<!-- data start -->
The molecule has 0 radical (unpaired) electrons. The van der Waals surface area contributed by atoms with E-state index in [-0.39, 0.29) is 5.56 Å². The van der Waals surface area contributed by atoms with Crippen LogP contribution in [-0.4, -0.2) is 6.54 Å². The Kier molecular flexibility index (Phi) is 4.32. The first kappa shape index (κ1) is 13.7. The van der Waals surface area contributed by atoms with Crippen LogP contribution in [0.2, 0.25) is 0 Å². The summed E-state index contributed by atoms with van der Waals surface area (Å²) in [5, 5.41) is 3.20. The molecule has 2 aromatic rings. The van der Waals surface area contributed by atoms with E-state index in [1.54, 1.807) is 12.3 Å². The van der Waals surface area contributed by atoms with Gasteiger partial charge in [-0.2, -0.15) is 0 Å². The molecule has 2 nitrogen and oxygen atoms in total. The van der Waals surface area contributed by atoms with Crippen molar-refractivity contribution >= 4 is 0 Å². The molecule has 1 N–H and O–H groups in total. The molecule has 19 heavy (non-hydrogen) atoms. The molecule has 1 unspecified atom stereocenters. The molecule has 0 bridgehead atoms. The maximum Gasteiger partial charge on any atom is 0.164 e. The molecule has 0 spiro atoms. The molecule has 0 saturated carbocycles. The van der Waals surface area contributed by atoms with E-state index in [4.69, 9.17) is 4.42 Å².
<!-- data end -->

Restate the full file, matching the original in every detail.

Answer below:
The molecule has 0 radical (unpaired) electrons. The van der Waals surface area contributed by atoms with E-state index in [-0.39, 0.29) is 5.56 Å². The van der Waals surface area contributed by atoms with Crippen LogP contribution in [-0.4, -0.2) is 6.54 Å². The Kier molecular flexibility index (Phi) is 4.32. The first kappa shape index (κ1) is 13.7. The van der Waals surface area contributed by atoms with Crippen LogP contribution in [0.2, 0.25) is 0 Å². The summed E-state index contributed by atoms with van der Waals surface area (Å²) in [5, 5.41) is 3.20. The molecule has 2 aromatic rings. The van der Waals surface area contributed by atoms with E-state index in [1.54, 1.807) is 12.3 Å². The van der Waals surface area contributed by atoms with Gasteiger partial charge in [-0.2, -0.15) is 0 Å². The molecule has 2 nitrogen and oxygen atoms in total. The van der Waals surface area contributed by atoms with Crippen molar-refractivity contribution >= 4 is 0 Å². The molecule has 1 N–H and O–H groups in total. The molecule has 19 heavy (non-hydrogen) atoms. The molecule has 1 unspecified atom stereocenters. The molecule has 0 bridgehead atoms. The maximum Gasteiger partial charge on any atom is 0.164 e. The molecule has 0 spiro atoms. The molecule has 0 saturated carbocycles. The van der Waals surface area contributed by atoms with E-state index in [4.69, 9.17) is 4.42 Å².